How do you answer the question: “Tell me about yourself?” This seems like a simple question but many interview candidates lose the opportunity to maximize this question.

Katie has asked this question in thousands of interviews and it is her favorite question because it told her so much about a candidate. She could get a glimpse into their communication skills, insight into what they actually did throughout their career, and how they thought about it. Also, when you ask this question, you get at a sense of how self-aware the candidate is.

“Start off with the really important stuff. Tell me that you are what I’m looking for, and then tell me, you can tell me where you started your career.” – Katie

Focus on good transitions
Your job is to help the interviewer make sense of the changes you’ve made in your career path. Focus on your accomplishments, not your abilities. Your path may not have been a linear journey, but you can focus on what you learned and how it propelled your career forward, and always end this section with “I’m here today because,” and then tell the interviewer how your skills and experience that you’ve gained throughout your career make you the perfect fit for the job that you’re interviewing for.

Keep it brief
Practice a 30-second version and a 90-second version of your answer to this question. You can use the 30-second version for networking and the 90-second version for an interview setting.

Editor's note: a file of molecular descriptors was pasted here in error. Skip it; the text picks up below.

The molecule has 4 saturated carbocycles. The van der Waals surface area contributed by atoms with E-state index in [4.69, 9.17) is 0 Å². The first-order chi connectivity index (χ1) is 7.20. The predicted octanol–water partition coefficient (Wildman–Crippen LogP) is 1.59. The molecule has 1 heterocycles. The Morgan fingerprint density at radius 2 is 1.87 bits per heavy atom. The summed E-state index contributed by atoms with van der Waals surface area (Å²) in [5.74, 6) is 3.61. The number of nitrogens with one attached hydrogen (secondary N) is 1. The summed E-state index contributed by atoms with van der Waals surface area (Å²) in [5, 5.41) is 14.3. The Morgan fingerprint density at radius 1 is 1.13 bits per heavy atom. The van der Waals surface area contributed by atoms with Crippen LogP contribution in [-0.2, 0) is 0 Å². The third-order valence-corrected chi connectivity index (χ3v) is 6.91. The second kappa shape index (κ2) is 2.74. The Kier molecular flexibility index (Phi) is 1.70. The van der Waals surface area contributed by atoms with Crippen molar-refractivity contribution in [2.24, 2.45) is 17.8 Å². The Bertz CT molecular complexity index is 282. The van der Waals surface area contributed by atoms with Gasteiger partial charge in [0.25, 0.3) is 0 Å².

Practice your pitch by recording yourself on your phone or recording yourself on video. Find someone who can give you feedback to practice your pitch with as well. You don’t want to be so professional that you’re not enthusiastic.

Don’t apologize for any of the career moves you’ve made. Own every career move you’ve made, especially the ones where you decided to step out of your career. Mention it as part of your story and move on.

As you go into your interview, know what this company values and work into your answer some things that will indicate to them that you value the same things.

Use bullet point points for structure as you answer interview questions.
Here is an example of how using bullet points when speaking help you communicate clearly during an interview. Why do you want to work at this company? I want to work here for three reasons, number one (your answer) number 2 (your answer) and finally number 3 (your answer).

Here is my absolute favorite strategy for answering interview questions. It’s the PAR technique.
This technique involves using a Problem, Action, and Result to specifically address a question that has been asked. This is a very effective technique for any time you are asked a question that begins with “Tell me about a time when…”

There are five different sections of common interview questions.
1. Skills – they are looking to understand if you have the skills for the role.
2. Teamwork –  are you the kind of person they want on their team.
3. Communication – evaluated throughout the interview.
4. Values and motivation – what makes you tick?
5. Work ethic – people want to hire people who will get stuff done.

What if you are asked an inappropriate question in an interview? Respond like this: “This is a question I haven’t gotten before, why do you ask?” That way, asking a question in response to that question, we’ll put the onus back on your interviewer to really think deeply about why it is they’re asking that question and where they want to go from there.

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